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Adult Obesity Treated Using New FDA-approved Device

We have known for a long time that the brain regulates hunger and fullness. The brain also regulates how we store energy. The brain receives signals from throughout the body, including the gut. The signals come through nerves and through circulating hormones.  At any point in time, the brain knows when you last ate, if you are digesting food, and how full your stomach and intestines are. This knowledge led to research to manipulate the signals sent to the brain from the stomach and intestines. As it turns out, the vagus nerves, the two major nerves that carry signals to and from the brain, became a treatment target.

Vagus Nerve Blocking Therapy
VBLOC vagal blocking therapy delivered via the Maestro System (EnteroMedics Inc., Minneapolis, MN) is now approved to treat adults with obesity. The device was approved for patients ages 18 to 65 years, with a body mass index (BMI) of 40 to 45 kg/m2, or >35 kg/m2 with 1 or more obesity-related complications (such as diabetes, hypertension, and high cholesterol). The device should be used only in people who have first tried to lose weight in a supervised weight management program within the past 5 years.

The device blocks the vagus nerves that connect the brain and stomach. Blocking the vagus nerves helps control hunger between meals and promotes the feeling of fullness earlier after eating, according to the device’s manufacturer EnteroMedics Inc. Electrodes are placed on the vagus nerves and are attached via small wires to a rechargeable pulse generator that is placed just under the skin (Figure below). The generator sends small electric pulses to the electrodes to block the vagus nerve.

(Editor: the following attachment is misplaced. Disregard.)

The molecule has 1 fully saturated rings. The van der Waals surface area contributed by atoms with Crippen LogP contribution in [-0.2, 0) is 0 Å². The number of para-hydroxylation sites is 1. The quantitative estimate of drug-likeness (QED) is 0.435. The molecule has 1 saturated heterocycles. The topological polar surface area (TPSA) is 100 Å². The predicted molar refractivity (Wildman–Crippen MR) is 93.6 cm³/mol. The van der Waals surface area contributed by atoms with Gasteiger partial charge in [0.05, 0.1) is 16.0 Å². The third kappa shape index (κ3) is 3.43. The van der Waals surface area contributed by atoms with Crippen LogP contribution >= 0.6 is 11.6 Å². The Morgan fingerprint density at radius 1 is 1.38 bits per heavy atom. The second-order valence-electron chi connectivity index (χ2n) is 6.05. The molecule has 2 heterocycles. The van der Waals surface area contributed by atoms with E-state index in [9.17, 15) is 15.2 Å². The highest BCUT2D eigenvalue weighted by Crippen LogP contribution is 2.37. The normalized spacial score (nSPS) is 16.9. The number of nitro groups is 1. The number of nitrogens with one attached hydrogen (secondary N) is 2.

Figure (above). VBLOC vagal blocking therapy delivered via the Maestro System consists of electrodes that are implanted to the trunks of the abdominal vagus nerve and receive electrical pulses from a rechargeable pulse generator that is placed under the skin. As shown in the inset, a mobile charger is placed over the skin where the generator is implanted to recharge the battery.

Half of People Lose at Least 20% of Excess Weight With the Device
In a study that led to the approval of the Maestro System, 233 people with obesity received the device for 12 months, and 76 people received a placebo system (meaning that they received a nonworking pulse generator only). After 1 year, the people who received the system lost an average of 8.5% more excess weight than the placebo group. Approximately half (52.5%) of the people who received the system lost at least 20% of their excess weight, and 38.3% lost at least 25% of their excess weight compared with 32.5% and 23.4% in the placebo group, respectively.

In addition, approval was based on an FDA-sponsored survey showing that people would accept risks associated with this device given the amount of expected weight loss.

Side Effects of the Device
Serious adverse events reported with the system include nausea, pain where the pulse generator is placed under the skin, vomiting, and complication from surgery. Other adverse events included pain, heartburn, problems swallowing, belching, mild nausea, and chest pain. The device should not be used in people who have liver cirrhosis, portal hypertension, esophageal varices, clinically significant hiatal hernia, or implantable devices (eg, pacemakers, defibrillators, neurostimulators). The device should not be used in those who are at high risk for complications from surgery. In addition, people who may need magnetic resonance imaging, or shortwave, microwave, or therapeutic ultrasound diathermy in the future should not receive the device.

As part of the approval, EnteroMedics is following at least 100 people who received the device for 5 years to monitor the safety and efficacy of the system.

March 19, 2015